To me, a more interesting point arises if we grant the existence of a “first cause”. This opens the door to speculation about its nature. Don’t you find it peculiar that so many seem to find this argument a justification for their version of a first cause? We’ll get to the weaknesses of “personal experience” below, but for now we can reasonably argue that a ‘first cause’ is no more likely to be the God of the Bible than it is to be Quetzalcoatl, or the Great Green Arkleseizure or… hey… the “Big Bang”!

Here are a few more nuggets to chew on re “first cause”:

  • What about the possibility of multiple first causes? Ever seen a directed acyclic graph? Which element is first cause?
  • The whole logic of ‘cause & effect’ is in force only if time (more or less as we know it) is in play. We already know (& can observe) that time is flexible at relativistic speeds & near large gravitational fields. What if ‘cause & effect’ (& thus ‘first cause’) are mere artifacts of time? One can get into the realm of science fiction quite easily here. I’ll desist, but encourage you to mull over the ramifications. It’s quite diverting. To start you off… If God is “eternal” (i.e. exists outside of time), then how does the assertion that he is the ‘first cause’ have any meaning?
  • Some point to such things as radioactive decay (statistically measurable, but apparently spontaneous & acausal) as well as the existence of Hawking radiation (evidence of virtual particles spontaneously winking into existence near the Schwarzschild radius of a black hole) as counterexamples to the ‘first cause’ notion. I don’t find these particularly convincing since “acausal” is often shorthand for, “We don’t understand the mechanism yet.” Rather like ‘God’ in that respect. Nevertheless, these phenomena do make it a little easier to second-guess the “everything has a cause” assumption.

Lastly comes the “personal experience” bit. Let’s look at the notes directly. “In fact, it seems to me that a faith-driven, biblically lived life unquestionably provides the clear best answer.” This speaks to me either of naiveté or arrogance. The kinder version is naiveté. I remember using this argument with Mother when I was 7 or 8 saying, “I’m going to be a Christian when I grow up because all the happiest people I know are Christians.” That was easy to say when the most exotic belief system I was even remotely familiar with was Catholicism. The uglier answer is arrogance. The idea that your man & others who think like him have a special corner on the ‘clear best answer’ market is quite the feat of overreach. I suspect the actual motivation involves a little bit of both. I also shouldn’t neglect to ask, “Exactly what metric(s) are being used when the word ‘best’ is being bandied about?”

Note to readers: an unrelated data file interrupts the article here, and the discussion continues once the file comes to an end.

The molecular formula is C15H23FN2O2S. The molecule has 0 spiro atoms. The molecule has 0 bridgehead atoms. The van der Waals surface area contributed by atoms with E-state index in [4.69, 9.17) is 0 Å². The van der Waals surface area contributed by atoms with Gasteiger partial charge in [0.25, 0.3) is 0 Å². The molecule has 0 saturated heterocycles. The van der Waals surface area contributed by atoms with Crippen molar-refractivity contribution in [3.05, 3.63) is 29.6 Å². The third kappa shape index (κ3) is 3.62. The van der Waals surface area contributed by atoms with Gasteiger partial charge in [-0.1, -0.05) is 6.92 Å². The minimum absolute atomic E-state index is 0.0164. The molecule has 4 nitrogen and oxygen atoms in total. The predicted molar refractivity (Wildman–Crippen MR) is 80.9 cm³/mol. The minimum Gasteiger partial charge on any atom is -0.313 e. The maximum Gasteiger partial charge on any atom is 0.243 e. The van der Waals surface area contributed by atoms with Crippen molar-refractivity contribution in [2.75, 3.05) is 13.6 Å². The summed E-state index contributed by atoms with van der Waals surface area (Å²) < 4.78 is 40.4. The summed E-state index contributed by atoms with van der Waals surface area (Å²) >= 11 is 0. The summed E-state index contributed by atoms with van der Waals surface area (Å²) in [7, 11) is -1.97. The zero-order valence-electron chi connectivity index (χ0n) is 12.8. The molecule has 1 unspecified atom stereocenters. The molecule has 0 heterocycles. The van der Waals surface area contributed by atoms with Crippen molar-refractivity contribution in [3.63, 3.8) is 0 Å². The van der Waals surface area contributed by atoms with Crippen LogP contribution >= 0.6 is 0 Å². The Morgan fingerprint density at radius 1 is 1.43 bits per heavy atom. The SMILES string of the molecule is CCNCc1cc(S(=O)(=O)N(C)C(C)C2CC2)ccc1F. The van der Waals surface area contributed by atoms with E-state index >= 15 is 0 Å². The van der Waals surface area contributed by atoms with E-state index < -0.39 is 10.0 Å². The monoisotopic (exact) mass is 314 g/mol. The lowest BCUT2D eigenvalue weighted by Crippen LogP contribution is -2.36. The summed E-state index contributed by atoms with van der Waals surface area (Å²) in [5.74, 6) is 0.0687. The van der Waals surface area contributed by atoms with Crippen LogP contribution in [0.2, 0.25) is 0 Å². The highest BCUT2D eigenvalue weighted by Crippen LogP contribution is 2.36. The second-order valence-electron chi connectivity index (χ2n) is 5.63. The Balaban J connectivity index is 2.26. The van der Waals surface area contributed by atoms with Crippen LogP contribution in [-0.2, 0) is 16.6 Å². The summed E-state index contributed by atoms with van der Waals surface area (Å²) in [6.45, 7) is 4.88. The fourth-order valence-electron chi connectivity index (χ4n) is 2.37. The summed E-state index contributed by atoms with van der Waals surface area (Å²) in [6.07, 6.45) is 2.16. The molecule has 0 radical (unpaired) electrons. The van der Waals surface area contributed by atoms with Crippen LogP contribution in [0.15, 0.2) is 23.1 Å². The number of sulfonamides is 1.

When it comes to defining a “biblically lived life”, I’ll use your old argument against the precepts of socialism. Who decides? Me? You? The lecturer? A majority opinion? A cabal of priests? If the Bible is supposed to be clear & unambiguous, then none of us are reading the same book. I won’t digress into a criticism of the Bible here (although it’s low-hanging fruit) but rather let you work out which bits you want to live by, which bits are metaphorical, which bits are relevant only to a specific vanished era & which bits are the product of overactive imaginations and/or a serious desire to meddle in the behavior of others.

I’m in danger of digressing into theological minutiae here, so I’ll back away. The point I wish to make is simply that “personal experience” (here in the relatively innocuous form of “it seems to me”) means absolutely nothing to anyone but the person in possession of the experience & those who already agree with him/her. If “personal experience” had any kind of rhetorical weight we’d all have to believe in alien abductions & Bigfoot. My ongoing stance on this is, “Hey, if you saw Elvis working a fruit stand in the Florida Keys & he told you to be nicer to the downtrodden – & it actually helps you be kinder to people – you roll with that”. Paradoxically, by its very nature, ‘personal experience’ is the weakest of all arguments but the hardest to logically refute. Personally, I’m going to assign that particular ‘personal experience’ all the objective weight I feel it deserves. Of course, if our Elvis fan starts trying to open a bunch of tax-exempt temples to the “King of Peace, Charity & Bananas” across the country I’m going to A) enjoy the irony and B) actively oppose his plans in whatever manner seems appropriate.